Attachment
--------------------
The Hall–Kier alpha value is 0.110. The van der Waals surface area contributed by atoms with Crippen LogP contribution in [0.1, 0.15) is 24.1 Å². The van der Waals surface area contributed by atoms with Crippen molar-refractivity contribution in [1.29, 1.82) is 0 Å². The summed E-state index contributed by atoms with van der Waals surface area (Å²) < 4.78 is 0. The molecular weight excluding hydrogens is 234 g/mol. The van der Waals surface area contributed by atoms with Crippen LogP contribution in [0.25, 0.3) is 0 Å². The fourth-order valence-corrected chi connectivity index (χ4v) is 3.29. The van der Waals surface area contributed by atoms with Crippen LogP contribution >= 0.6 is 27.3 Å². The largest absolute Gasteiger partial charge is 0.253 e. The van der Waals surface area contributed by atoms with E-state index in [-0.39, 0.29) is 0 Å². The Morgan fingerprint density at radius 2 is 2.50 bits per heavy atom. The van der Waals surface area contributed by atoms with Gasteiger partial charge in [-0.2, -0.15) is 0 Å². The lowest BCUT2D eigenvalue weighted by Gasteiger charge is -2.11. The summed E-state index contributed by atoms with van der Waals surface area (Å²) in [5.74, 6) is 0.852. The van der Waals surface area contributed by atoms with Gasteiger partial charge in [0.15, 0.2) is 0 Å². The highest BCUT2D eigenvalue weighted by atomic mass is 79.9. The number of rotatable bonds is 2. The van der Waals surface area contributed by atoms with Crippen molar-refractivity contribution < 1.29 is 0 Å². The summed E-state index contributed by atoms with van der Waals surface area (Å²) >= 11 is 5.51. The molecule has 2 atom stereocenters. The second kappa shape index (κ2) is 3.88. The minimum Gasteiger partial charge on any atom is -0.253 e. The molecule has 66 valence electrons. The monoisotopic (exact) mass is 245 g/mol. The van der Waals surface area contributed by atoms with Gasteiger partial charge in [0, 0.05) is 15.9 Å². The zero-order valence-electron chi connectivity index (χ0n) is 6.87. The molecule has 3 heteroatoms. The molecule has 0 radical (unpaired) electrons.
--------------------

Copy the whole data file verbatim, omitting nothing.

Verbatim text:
The Hall–Kier alpha value is 0.110. The van der Waals surface area contributed by atoms with Crippen LogP contribution in [0.1, 0.15) is 24.1 Å². The van der Waals surface area contributed by atoms with Crippen molar-refractivity contribution in [1.29, 1.82) is 0 Å². The summed E-state index contributed by atoms with van der Waals surface area (Å²) < 4.78 is 0. The molecular weight excluding hydrogens is 234 g/mol. The van der Waals surface area contributed by atoms with Crippen LogP contribution in [0.25, 0.3) is 0 Å². The fourth-order valence-corrected chi connectivity index (χ4v) is 3.29. The van der Waals surface area contributed by atoms with Crippen LogP contribution >= 0.6 is 27.3 Å². The largest absolute Gasteiger partial charge is 0.253 e. The van der Waals surface area contributed by atoms with E-state index in [-0.39, 0.29) is 0 Å². The Morgan fingerprint density at radius 2 is 2.50 bits per heavy atom. The van der Waals surface area contributed by atoms with Gasteiger partial charge in [-0.2, -0.15) is 0 Å². The lowest BCUT2D eigenvalue weighted by Gasteiger charge is -2.11. The summed E-state index contributed by atoms with van der Waals surface area (Å²) in [5.74, 6) is 0.852. The van der Waals surface area contributed by atoms with Gasteiger partial charge in [0.15, 0.2) is 0 Å². The highest BCUT2D eigenvalue weighted by atomic mass is 79.9. The number of rotatable bonds is 2. The van der Waals surface area contributed by atoms with Crippen molar-refractivity contribution < 1.29 is 0 Å². The summed E-state index contributed by atoms with van der Waals surface area (Å²) >= 11 is 5.51. The molecule has 2 atom stereocenters. The second kappa shape index (κ2) is 3.88. The minimum Gasteiger partial charge on any atom is -0.253 e. The molecule has 66 valence electrons. The monoisotopic (exact) mass is 245 g/mol. The van der Waals surface area contributed by atoms with Gasteiger partial charge in [0, 0.05) is 15.9 Å². The zero-order valence-electron chi connectivity index (χ0n) is 6.87. The molecule has 3 heteroatoms. The molecule has 0 radical (unpaired) electrons.